PS3 Review: Beyond Two Souls

Beyond: Two Souls stars Ellen Page as a young girl named Jodie. The story revolves around her life, from childhood to adulthood, as she struggles with the fact that she is tied to a ghostly entity named Aiden. Jodie is taken care of by a team of scientists lead by Nathan, played by Willem Dafoe. The rest of the cast isn’t as notable, but does a great job. And while the story is told out of order, jumping loosely around, it successfully builds character setting up an emotional ride and an air of mystery. It has its cheesy, oddball moments, but it’s engaging nonetheless.

 

The game controls similarly to Quantic Dream’s last game, Heavy Rain. Players can interact with the environment to either add depth to the story, or to solve puzzles. Aiden can also be controlled at the whim, furthering interaction. For example, Aiden can posses people in order to, say, unlock a door. While figuring out the way can be a bit obscure at times, the game does a good job contextually telling players what to do. There’s a lot of variety in each episode as well. One moment Jodie will simply be playing at her house, interacting with objects, and the next she’s on a stealth mission akin to Metal Gear Solid. Some of the ideas in these segments are worthy of spin-off games. They’re flawed, but innovative.

 

If there’s one thing people can’t deny when playing Beyond, it’s the graphics. The voice acting and motion capture look Beyond amazing and the music captures every emotion and epic moment. The game has a very cinematic feel thanks to the camera angles, which makes controlling Jodie a hassle sometimes. Dark lighting can add to the inability to control her, or Aiden correctly, which is frustrating, but not problematic. Beyond feels like a HBO mini series that, admittedly, could have used trimming as well. David Cage, the director, is a talented, but flawed, visionary.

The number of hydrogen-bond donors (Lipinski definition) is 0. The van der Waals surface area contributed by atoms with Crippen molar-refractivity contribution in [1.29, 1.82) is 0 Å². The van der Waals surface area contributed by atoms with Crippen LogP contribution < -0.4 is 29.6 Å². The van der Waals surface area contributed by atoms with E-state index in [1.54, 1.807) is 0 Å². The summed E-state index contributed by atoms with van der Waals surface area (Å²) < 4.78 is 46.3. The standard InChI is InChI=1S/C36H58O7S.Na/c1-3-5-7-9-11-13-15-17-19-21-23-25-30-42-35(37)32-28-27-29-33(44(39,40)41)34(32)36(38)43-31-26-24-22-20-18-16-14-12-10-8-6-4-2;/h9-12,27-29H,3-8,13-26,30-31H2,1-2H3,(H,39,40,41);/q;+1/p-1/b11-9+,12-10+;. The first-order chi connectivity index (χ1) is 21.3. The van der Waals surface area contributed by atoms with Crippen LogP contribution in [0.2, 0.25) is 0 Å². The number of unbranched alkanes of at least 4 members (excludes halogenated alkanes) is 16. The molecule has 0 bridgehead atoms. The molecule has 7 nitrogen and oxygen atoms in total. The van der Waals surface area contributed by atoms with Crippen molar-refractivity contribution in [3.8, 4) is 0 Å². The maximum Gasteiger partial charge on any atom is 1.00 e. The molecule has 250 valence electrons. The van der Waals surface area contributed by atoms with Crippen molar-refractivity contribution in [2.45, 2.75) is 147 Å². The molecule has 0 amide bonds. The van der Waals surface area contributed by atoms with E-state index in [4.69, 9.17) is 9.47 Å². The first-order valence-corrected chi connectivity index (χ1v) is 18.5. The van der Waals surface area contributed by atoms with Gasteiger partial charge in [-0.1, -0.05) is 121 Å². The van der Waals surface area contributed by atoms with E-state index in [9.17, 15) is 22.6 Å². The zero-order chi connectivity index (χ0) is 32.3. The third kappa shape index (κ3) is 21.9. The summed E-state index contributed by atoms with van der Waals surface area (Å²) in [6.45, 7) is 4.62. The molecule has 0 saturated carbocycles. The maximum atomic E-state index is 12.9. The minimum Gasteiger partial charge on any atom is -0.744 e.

Beyond: Two Souls is undoubtedly one the PS3’s best exclusive masterpieces. The graphics alone are leaps and bounds above what PS4 and Xbox One games look like, proving the PS3 still has life left in it. It won’t appeal to everyone, but for those looking for something truly unique, don’t look Beyond this one.

 

Score: 4/5 Stars

 

Special Notes: This article was originally published on November 22, 2013 via my Examiner account before the website shut down.

 

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